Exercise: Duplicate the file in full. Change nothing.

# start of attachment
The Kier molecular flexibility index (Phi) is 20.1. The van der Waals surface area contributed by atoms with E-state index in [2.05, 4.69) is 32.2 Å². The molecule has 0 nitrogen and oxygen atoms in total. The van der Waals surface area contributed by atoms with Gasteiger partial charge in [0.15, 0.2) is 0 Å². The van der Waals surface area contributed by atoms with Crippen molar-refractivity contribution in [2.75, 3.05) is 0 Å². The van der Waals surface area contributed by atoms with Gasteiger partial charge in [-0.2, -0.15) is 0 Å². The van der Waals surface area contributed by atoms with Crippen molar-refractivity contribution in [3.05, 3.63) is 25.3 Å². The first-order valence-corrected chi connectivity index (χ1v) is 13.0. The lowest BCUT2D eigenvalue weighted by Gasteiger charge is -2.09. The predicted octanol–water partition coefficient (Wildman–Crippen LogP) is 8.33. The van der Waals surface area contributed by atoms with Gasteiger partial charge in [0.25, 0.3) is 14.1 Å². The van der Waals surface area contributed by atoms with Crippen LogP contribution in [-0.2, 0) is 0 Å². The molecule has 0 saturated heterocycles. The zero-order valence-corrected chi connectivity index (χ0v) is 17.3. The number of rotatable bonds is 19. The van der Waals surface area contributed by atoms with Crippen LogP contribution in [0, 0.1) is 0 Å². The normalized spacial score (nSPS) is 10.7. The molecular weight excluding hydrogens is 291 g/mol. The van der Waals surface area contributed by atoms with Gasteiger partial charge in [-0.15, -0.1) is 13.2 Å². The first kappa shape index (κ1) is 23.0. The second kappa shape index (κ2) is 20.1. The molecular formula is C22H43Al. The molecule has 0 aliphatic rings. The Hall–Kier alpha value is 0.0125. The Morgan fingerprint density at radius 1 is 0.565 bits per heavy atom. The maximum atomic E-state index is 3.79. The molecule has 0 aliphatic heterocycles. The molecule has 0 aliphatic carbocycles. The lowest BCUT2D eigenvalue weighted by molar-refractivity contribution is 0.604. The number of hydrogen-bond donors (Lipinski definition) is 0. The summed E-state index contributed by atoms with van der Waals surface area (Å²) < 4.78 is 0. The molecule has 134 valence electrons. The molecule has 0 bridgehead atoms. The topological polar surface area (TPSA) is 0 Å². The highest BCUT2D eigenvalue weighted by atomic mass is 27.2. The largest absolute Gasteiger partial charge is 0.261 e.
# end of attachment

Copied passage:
The Kier molecular flexibility index (Phi) is 20.1. The van der Waals surface area contributed by atoms with E-state index in [2.05, 4.69) is 32.2 Å². The molecule has 0 nitrogen and oxygen atoms in total. The van der Waals surface area contributed by atoms with Gasteiger partial charge in [0.15, 0.2) is 0 Å². The van der Waals surface area contributed by atoms with Crippen molar-refractivity contribution in [2.75, 3.05) is 0 Å². The van der Waals surface area contributed by atoms with Gasteiger partial charge in [-0.2, -0.15) is 0 Å². The van der Waals surface area contributed by atoms with Crippen molar-refractivity contribution in [3.05, 3.63) is 25.3 Å². The first-order valence-corrected chi connectivity index (χ1v) is 13.0. The lowest BCUT2D eigenvalue weighted by Gasteiger charge is -2.09. The predicted octanol–water partition coefficient (Wildman–Crippen LogP) is 8.33. The van der Waals surface area contributed by atoms with Gasteiger partial charge in [0.25, 0.3) is 14.1 Å². The van der Waals surface area contributed by atoms with Crippen LogP contribution in [-0.2, 0) is 0 Å². The molecule has 0 saturated heterocycles. The zero-order valence-corrected chi connectivity index (χ0v) is 17.3. The number of rotatable bonds is 19. The van der Waals surface area contributed by atoms with Crippen LogP contribution in [0, 0.1) is 0 Å². The normalized spacial score (nSPS) is 10.7. The molecular weight excluding hydrogens is 291 g/mol. The van der Waals surface area contributed by atoms with Gasteiger partial charge in [-0.15, -0.1) is 13.2 Å². The first kappa shape index (κ1) is 23.0. The second kappa shape index (κ2) is 20.1. The molecular formula is C22H43Al. The molecule has 0 aliphatic rings. The Hall–Kier alpha value is 0.0125. The Morgan fingerprint density at radius 1 is 0.565 bits per heavy atom. The maximum atomic E-state index is 3.79. The molecule has 0 aliphatic heterocycles. The molecule has 0 aliphatic carbocycles. The lowest BCUT2D eigenvalue weighted by molar-refractivity contribution is 0.604. The number of hydrogen-bond donors (Lipinski definition) is 0. The summed E-state index contributed by atoms with van der Waals surface area (Å²) < 4.78 is 0. The molecule has 134 valence electrons. The molecule has 0 bridgehead atoms. The topological polar surface area (TPSA) is 0 Å². The highest BCUT2D eigenvalue weighted by atomic mass is 27.2. The largest absolute Gasteiger partial charge is 0.261 e.